16

R v Devon Health Authority, ex parte Coughlan

One ground for judicial review is legitimate substantive expectation e.g. the expectation to stay in the same care home once promised it is a 'home for life'

17

Porter v Magill

A judge can be said to be biased if they have made up their mind before hearing all of the evidence for some reason e.g. if there has been a scathing public preliminary report on the matter. Porter rule: the ‘question is whether the fair-minded and informed observer, having considered the facts, would conclude that there was a real possibility that the tribunal was biased’

18

Dimes v Grand Junction Canal

A judge must disqualify themselves if they have, or appear to have, a financial interest in the outcome of the case e.g. having shares in the claimant's company

19

The Pinochet Case

A judge must disqualify themselves if they have, or appear to have, a close personal interest in the outcome of the case e.g. being a director of the claimant organisation

20

Council of Civil Service Unions v Minister for the Civil Service (the GCHQ case)

The prerogative power is judicially reviewable; for a power to be subject to judicial review, it must be judiciable i.e. within the court's competence e.g. NOT matters regarding national security

21

R v Panel on Take-overs and Mergers, ex p Datafin plc

De-facto powers may be subject to judicial review so long as the private body exercising them is performing public function e.g. controlling London takeovers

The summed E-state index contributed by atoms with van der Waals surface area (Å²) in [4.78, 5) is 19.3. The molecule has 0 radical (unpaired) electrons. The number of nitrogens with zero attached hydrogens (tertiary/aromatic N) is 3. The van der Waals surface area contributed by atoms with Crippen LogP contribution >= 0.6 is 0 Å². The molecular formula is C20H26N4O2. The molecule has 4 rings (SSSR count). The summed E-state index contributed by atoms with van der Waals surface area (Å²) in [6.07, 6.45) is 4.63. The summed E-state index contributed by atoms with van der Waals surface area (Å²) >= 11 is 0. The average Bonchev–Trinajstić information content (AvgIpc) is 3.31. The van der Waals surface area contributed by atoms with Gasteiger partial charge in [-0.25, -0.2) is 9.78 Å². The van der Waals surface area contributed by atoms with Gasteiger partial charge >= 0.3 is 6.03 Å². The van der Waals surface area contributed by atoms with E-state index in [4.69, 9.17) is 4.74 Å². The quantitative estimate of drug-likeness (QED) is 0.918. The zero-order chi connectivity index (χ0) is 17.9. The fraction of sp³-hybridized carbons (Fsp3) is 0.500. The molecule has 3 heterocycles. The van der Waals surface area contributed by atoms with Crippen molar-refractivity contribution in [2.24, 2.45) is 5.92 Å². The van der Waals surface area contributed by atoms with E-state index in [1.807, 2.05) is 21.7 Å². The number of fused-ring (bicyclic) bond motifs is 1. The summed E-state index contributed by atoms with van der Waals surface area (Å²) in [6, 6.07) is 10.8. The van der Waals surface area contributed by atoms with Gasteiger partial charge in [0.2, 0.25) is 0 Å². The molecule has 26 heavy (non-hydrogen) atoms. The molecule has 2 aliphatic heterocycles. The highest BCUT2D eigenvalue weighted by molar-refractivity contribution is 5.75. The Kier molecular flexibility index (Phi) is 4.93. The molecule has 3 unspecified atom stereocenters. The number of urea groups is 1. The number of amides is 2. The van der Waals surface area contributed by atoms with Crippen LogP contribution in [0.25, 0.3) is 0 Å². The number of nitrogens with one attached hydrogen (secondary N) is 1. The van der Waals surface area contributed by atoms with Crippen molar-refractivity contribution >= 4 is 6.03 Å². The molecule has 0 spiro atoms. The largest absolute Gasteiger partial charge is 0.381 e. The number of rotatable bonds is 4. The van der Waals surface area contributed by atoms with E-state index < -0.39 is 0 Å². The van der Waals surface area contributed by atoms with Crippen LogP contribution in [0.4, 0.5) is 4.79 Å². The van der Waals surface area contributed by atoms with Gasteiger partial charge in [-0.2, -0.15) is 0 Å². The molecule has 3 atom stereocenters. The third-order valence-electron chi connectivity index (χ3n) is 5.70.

22

Hirst (No 2) v UK

Declarations of incompatibility are persuasive, not binding; Parliament does not have to follow the court's judgement e.g. that prisoners should have the right to vote

23

Aston Cantlow v Walbank

To bring a claim under the HRA, the defendant must be a public body (in the broad sense) e.g. NOT a church

24

Chahal v UK

This case established that it is illegal to deport someone back to a country where they face a real threat of torture`

25

A v Secretary of State for the Home Department (the Belmarsh case)

This case issued a declaration of incompatibility between the Anti-Terrorism, Crime, and Security Act (enabling the indefinite detention of non-national terrorist suspects) and articles 5 and 14 of the ECHR

26

Ghaidan v Godin-Mendoza

In this case the phrase 'living together as his or her husband or wife' in the Rent Act was interpreted to mean 'living together as if they were his or her husband or wife' in line with the Convention rights under articles 8 and 14 to include homosexual couples

27

Manchester City Council v Pinnock

Domestic courts must take into account, but are not bound by, rulings in the ECtHR. They may depart from them where there is not a clear and consistent line of judgements compatible with our legal system.

28

Fothergill v Monarch Airlines

A feature of the rule of law is that laws must be accessible, intelligible, clear, and predictable (lost luggage)

29

R v Lord Chancellor (ex Parte Witham)

A feature of the rule of law is that dispute resolutions should not be excessively costly (legal aid too expensive for poor man)

30

R (on the application of UNISON) v Lord Chancellor

A feature of the rule of law is that dispute resolutions should not be excessively costly, which would result, for example, from increased employment tribunal fees